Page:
After a long and stressful day at the office, do you ever just want to sit down in a peaceful restaurant or bar with friends and enjoy a cocktail? In Italy, this is a grand tradition called aperitivo. It is also my favorite time of the day! Learn why Italians love to partake in aperitivo, and how you can too. Read on to learn about how aperitivo in Italy works.
Travel Tip: Are you planning or thinking about planning a trip to Italy? If so, we have some great articles to get you excited, especially if you someone who loves food and wine. Take a look at these articles or bookmark them for later:
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The History of Aperitivo in Italy
It’s hard to pinpoint the exact origins of the Italian aperitivo. It’s said that the aperitivo concept started in Torino in 1786 by Antonio Benedetto Carpano, the creator of vermouth liquor.
Carpano claimed that he’d found the perfect combination of herbs and fortified white wine to open up the tastebuds. In turn, this stimulates the appetite, making it a perfect pre-dinner ritual. It sounds like a bit of a marketing scheme, but hey, it caught on! Now, Italians from coast to coast customarily gather for the social ritual before dinner.
The word aperitivo comes from the Latin verb “aperire,” meaning “to open.” This refers to the idea of opening your tastebuds to new flavors and cuisines. Some Italians say that the best aperitivi are in northern Italy, since this is where the custom began.
Have no fear though, aperitivo has worked its way to all parts of Italy. Whether you find yourself in Rome, Florence, Venice, or another Italian city, you’ll find high-quality aperitivo.
Is Aperitivo What They Call Happy Hour In Italy?
The closest practice we have to aperitivo in America is happy hour, but you didn’t hear that from us. Italians aren’t fond of their precious aperitivo being linked to an American ritual, let alone one defined by people trying to get ample food and drink for little cost.
Aperitivo does not typically feature discounted food and drink but don’t worry, you can still find a satisfying aperitivo for a decent price. The timing is also much different than that of an American happy hour.
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What Time is Aperitivo in Italy?
Italians typically eat dinner later, so a 7 p.m. – 9 p.m. aperitivo is completely normal. Aperitivo can also take place before lunch. It’s always five o’clock somewhere! After living in Italy for 12 years, the aperitivo becomes ingrained into your life. Below is a quick exchange with friends and how it would go on the weekend.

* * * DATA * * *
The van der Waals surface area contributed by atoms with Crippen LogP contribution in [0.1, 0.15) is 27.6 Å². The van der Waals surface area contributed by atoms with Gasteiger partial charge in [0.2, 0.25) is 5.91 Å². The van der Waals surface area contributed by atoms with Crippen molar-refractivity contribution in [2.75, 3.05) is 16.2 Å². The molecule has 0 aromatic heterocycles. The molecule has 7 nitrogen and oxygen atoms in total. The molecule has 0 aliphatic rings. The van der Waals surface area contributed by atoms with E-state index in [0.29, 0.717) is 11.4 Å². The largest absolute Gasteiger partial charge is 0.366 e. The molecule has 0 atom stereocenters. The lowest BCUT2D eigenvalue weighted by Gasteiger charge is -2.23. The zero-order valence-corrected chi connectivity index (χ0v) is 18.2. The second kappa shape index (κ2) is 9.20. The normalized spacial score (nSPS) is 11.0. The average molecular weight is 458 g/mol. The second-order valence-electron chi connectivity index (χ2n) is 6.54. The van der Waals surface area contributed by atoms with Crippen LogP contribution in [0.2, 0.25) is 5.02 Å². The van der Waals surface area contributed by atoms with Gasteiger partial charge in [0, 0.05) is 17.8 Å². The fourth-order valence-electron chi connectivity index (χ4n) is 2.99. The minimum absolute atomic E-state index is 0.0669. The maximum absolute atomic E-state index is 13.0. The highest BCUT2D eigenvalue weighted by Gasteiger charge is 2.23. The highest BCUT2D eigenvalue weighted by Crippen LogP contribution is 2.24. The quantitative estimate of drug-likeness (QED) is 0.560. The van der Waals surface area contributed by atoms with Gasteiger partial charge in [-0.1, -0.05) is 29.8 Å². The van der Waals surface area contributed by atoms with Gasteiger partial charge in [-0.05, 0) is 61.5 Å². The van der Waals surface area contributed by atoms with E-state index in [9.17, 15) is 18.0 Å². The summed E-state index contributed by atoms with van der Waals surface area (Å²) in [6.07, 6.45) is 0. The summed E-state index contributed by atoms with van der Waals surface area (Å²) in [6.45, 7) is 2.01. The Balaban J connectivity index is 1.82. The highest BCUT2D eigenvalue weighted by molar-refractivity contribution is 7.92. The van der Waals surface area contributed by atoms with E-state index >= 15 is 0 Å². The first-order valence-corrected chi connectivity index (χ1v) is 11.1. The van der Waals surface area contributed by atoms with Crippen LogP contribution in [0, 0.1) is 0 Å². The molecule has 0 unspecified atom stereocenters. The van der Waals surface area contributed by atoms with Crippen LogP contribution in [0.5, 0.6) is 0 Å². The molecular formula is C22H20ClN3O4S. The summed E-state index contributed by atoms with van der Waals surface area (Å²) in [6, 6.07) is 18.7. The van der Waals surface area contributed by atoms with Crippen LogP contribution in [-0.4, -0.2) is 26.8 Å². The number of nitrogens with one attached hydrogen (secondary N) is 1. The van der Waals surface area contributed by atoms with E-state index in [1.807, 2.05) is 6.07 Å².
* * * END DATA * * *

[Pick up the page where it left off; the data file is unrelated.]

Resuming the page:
- Me: Ciao Giuseppe, what time are we meeting for the apertivo
- Giuseppe: Ciao! Let’s do 7.30 pm.
- Me: Great see you then. ( In my head, however, I knew this meant to meet around 9 pm since all my Italian friends were always very late) In the end, they would arrive at 9-9:30 PM. We would have our aperitivo and go to dinner at 11 PM. Finishing around 1:30 AM. Not for the faint-hearted!
Is Aperitivo the Same as Campari?
No, however Campai is a type of Aperitivo. For the most authentic aperitivo experience, order an Campari or Aperol Spritz. However, you can also go with a traditional Italian cocktail, like a Chianti wine, a Bellini or a Negroni. If you’re looking for something sweet, try a Martini Rosso or a Bellini. If you’re feeling daring, a Negroni has more of a bitter taste.
The Campari Spritz has a higher alcohol content than an Aperol Spritz; it also tastes more bitter than sweet. If you’ve ever seen pictures of people drinking a bright orange cocktail from a stemmed glass in Italy, that’s an Aperol Spritz. If you prefer a sweeter taste, as opposed to the more bitter Campari version, this is an excellent choice. Both are made with Prosecco. If you’re looking for a heavy dose of liquor, aperitivo is not the time. Most Italians see this custom as a time to relax and drink socially, not excessively.
What Do you Serve with Aperitivo?
To take full advantage of this in-between-meals ritual, order a small antipasto, or appetizer. Italians never drink on an empty stomach! Most aperitivo dishes are light and delicious, making way for a larger meal to come.
Cured meats, cheeses, vegetables, and occasionally small plates of pasta are typical. Italians shame Italian restaurants in America; however, the appetizers at these restaurants often emulate aperitivo well.
Aperitivo pricing is what you make of it – if you want to be frugal, you can expect some nuts or olives on the table. If you’re looking for luxury, the sky’s the limit. Typically though, you’ll find finger foods or sometimes even a light buffet.
Again, the buffet is not there to provide you with unlimited food. Restaurants expect aperitivo customers to only fill one plate and drink one drink, or else it is not really aperitivo.
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Let’s Sum it Up
- American portions are much bigger than Italian portions. Aperitivo is not a binge in any capacity; it is for a light dose of food and drink to prepare you for dinner.
- Prices vary significantly for aperitivo. Aperitivo on a budget can include some simple vegetables, while a more posh aperitivo can feature lavish artisan cheeses and meats. If you’re looking out at a beautiful piazza or overlooking the city, the price might be higher.
- Italians not only practice aperitivo; they value it deeply. Enjoy aperitivo like a local. If you’re in Rome, many of the places listed on in these articles about Monti, Testaccio, the Vatican Neighborhood or Trastevere have excellent aperitivo offerings.
- If you want a local foodie to organize aperitivo for you (with dinner and gelato after) reserve a food tour in Trastevere. You won’t regret it.
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